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PostPosted: Fri Mar 25, 2016 5:15 pm 
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Kiwi WWII pilot, POW camp survivor and inventor Jack Hardie dies, aged 97

Every year, on January 27, World War II veteran Jack Hardie parachuted out of an aeroplane.

January 27 was the day he was shot down over Holland in 1943, and the jump was to commemorate his surviving the crash and subsequent two years in a Nazi prison camp as well as those who died in the war. He kept up the tradition until he was 89.

"He had to eventually stop because his doctor said he was 89 and needed to start acting like it," his son Noel Hardie said.

John Douglas Hardie, father, inventor, farmer, WWII pilot and prison camp survivor, died on March 11. He was 97.

Born on January 17, 1919, Hardie was raised by his parents on a small farm in Timaru.
John Douglas Hardie (Jack) Hardie in front of an Oxford aeroplane at Wigram, 1942.
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John Douglas Hardie (Jack) Hardie in front of an Oxford aeroplane at Wigram, 1942.

He married Elma Abernethy in 1945 and they had five children – Rae, Duncan, Noel, Claire and Bruce.

They retired to Motueka in 1982. Hardie was widowed in 1996 when Elma died.

Noel Hardie said his father remained active, succumbing to old age only in the last few years.

A raconteur for the ages, Hardie's war stories rival those in our national history books. He wrote his own book, published in 1991: From Timaru to Stalag VIII B: A Kiwi Airman's Wartime Story.

Hardie joined the Royal New Zealand Air Force in August 1941 as a pilot, training in New Zealand and the UK.

It was a requirement of all new pilots to co-pilot a mission over enemy territory before taking charge of an aeroplane, Noel Hardie said.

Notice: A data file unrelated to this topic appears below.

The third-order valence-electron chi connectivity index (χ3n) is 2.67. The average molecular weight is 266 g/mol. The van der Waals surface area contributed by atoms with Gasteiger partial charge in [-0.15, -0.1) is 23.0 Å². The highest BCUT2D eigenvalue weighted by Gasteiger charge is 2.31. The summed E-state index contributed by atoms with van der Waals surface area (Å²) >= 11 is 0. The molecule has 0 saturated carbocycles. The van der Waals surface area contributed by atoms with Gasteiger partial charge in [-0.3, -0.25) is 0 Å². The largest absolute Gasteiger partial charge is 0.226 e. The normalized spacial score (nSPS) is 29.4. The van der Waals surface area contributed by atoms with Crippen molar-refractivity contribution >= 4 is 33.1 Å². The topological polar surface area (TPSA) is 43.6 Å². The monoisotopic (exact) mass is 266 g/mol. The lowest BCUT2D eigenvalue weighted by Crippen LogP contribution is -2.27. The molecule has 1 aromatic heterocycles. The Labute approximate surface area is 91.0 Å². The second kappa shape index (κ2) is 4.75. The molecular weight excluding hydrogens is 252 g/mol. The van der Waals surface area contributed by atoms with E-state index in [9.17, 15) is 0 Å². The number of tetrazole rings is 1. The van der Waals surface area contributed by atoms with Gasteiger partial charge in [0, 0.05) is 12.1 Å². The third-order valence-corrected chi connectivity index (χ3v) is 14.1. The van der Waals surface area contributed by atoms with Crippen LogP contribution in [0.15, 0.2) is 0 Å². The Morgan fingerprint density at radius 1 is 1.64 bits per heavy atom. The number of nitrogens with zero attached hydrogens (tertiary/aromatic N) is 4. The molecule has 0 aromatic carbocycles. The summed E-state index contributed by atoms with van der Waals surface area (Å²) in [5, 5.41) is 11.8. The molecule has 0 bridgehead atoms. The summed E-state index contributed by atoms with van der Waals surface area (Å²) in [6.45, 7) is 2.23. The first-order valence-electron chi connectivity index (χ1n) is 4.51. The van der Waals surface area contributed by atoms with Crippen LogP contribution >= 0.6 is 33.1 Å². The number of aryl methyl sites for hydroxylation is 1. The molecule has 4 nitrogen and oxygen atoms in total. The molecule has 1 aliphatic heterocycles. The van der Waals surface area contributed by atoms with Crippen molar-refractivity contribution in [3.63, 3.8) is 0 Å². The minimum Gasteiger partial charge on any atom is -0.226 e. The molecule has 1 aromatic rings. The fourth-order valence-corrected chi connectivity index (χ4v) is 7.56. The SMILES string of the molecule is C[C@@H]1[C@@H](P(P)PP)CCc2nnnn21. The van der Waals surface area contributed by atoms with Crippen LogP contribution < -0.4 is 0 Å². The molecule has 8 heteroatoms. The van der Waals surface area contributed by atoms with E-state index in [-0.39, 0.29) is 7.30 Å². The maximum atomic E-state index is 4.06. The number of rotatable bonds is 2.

His father was co-piloting a Halifax bomber when it was shot down over Holland in 1943.
Jack Hardie jumped out of a plane every year until he was 89 on the anniversary of being shot down in WWII.
SUPPLIED

Jack Hardie jumped out of a plane every year until he was 89 on the anniversary of being shot down in WWII.

Only three of the seven crew survived, including Hardie.

He was sent to Stalag VIII B, a prison camp predominantly for Allied airmen, where he spent the next two years.

Noel Hardie said his father often spoke of "the boredom, the hunger and the cold".

"He said he was hungry from the day he was shot down to the day they marched out."
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When the Soviet armies resumed their offensive in January 1945, many of the prisoners were marched west in a journey later dubbed "the death march".

"They marched for 60 days, always kept in front of the Russians, with many not surviving the journey – he said at times they could hear the guns not far away."

Eventually liberated by American troops in April, he was sent back to the UK before being shipped to New Zealand in June 1945.

He was invalided for several months with injuries sustained when shot down, many of which had not healed properly while in the prison camp.

Wasting no time getting on with life, he married Elma in November 1945 in Dunedin.

They bought a sheep and cropping farm near Waimate where they lived and raised five children before moving to the West Coast in 1973.

Noel Hardie said his father invented several popular products, including a quick release ear tagger for cattle and the Hardie Strap, a low-pressure method for treating fencing posts.

In 1982 Hardie and his wife retired to Motueka "for the warmth and the lifestyle".


Posted:
http://www.stuff.co.nz/the-press/christ ... es-aged-97


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